Welcome to another edition of the Morning Lap, a daily feature here at Beyond the Flag. Along with The Hub we want to bring you not only our original content but a collection of all the best racing news. News links include NASCAR, IndyCar, Formula One and more!
NASCAR’s iron-fisted authority has been virtually unchallenged throughout its 65-year history, giving officials carte blanche to run the sport how they see fit.
But when two NASCAR-issued penalties were reduced this week under appeal, it led toquestions about whether the sanctioning body’s ability to govern the garage is being eroded.
Penske Racing got four races shaved off suspensions for seven team members on Brad Keselowski and Joey Logano’s cars on Tuesday. Joe Gibbs Racing then had the most severe portions of its penalties for Matt Kenseth’s illegal engine part stripped away on Wednesday.
NASCAR released a statement Wednesday explaining why Ryan Newman wasn’t fined for his critical comments Sunday at Talladega, but a NASCAR spokesman also made it clear that the sanctioning body was not happy with Newman’s outburst and accusations.
Newman was livid after being involved in a multicar crash in which Kurt Busch’s rolling car landed on the hood of his car.
In his first laps driving an Indy car at Indianapolis Motor Speedway, Kurt Busch posted a top speed of 218 mph Thursday.
In a car owned by Michael Andretti and normally occupied by reigning Izod IndyCar Series champion Ryan Hunter-Reay, Busch ran a total of 83 laps and completed all three phrases of the rookie orientation program.
If he so chooses, Busch is now eligible to compete in this year’s Indianapolis 500.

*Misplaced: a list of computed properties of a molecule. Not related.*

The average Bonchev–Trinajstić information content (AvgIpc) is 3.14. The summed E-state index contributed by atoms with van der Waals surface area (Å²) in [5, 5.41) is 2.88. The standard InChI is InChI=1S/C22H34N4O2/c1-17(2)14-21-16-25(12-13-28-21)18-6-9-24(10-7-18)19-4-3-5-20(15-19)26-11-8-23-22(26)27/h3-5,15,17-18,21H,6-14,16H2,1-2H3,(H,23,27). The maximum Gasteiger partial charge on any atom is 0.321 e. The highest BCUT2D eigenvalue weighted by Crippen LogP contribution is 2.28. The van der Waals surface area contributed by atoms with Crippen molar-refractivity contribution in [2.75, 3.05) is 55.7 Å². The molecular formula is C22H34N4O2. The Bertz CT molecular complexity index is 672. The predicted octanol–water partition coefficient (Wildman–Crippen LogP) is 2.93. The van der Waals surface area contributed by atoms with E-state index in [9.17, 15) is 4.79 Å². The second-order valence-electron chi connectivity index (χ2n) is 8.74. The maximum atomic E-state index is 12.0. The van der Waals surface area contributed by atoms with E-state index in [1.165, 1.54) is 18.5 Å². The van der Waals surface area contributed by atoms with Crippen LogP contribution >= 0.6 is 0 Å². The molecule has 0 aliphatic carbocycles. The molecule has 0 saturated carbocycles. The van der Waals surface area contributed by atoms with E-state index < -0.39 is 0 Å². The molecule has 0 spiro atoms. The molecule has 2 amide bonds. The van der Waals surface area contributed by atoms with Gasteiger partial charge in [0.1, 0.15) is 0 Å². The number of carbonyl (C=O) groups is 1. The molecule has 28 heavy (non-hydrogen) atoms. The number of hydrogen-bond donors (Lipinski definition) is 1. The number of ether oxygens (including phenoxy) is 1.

Jimmie Johnson has been one of the most dominating drivers so far this season in NASCAR. It shouldn’t be a surprise to see Johnson running well, especially after having a solid season last year.
Still, with the new technology in place this year and teams struggling to find the right groove for the season, how has Johnson been able to be so dominant during the first half of the season?
After yet another three-week break, Formula One returns to its traditional heartland in Europe for the Spanish Grand Prix. The race will take place at the Circuit de Catalunya, close to Barcelona.
It will be the 23rd time the event has been held at the track, and only Kimi Raikkonen of the current crop of drivers has more than one win. The all-time record holder here is Michael Schumacher with six victories.
You can normally rely on the Spanish Grand Prix to be one of the dullest non-street-circuit races of the year. To get an exciting weekend, we’ll probably have to rely on excessive tyre wear or some unseasonably wet weather.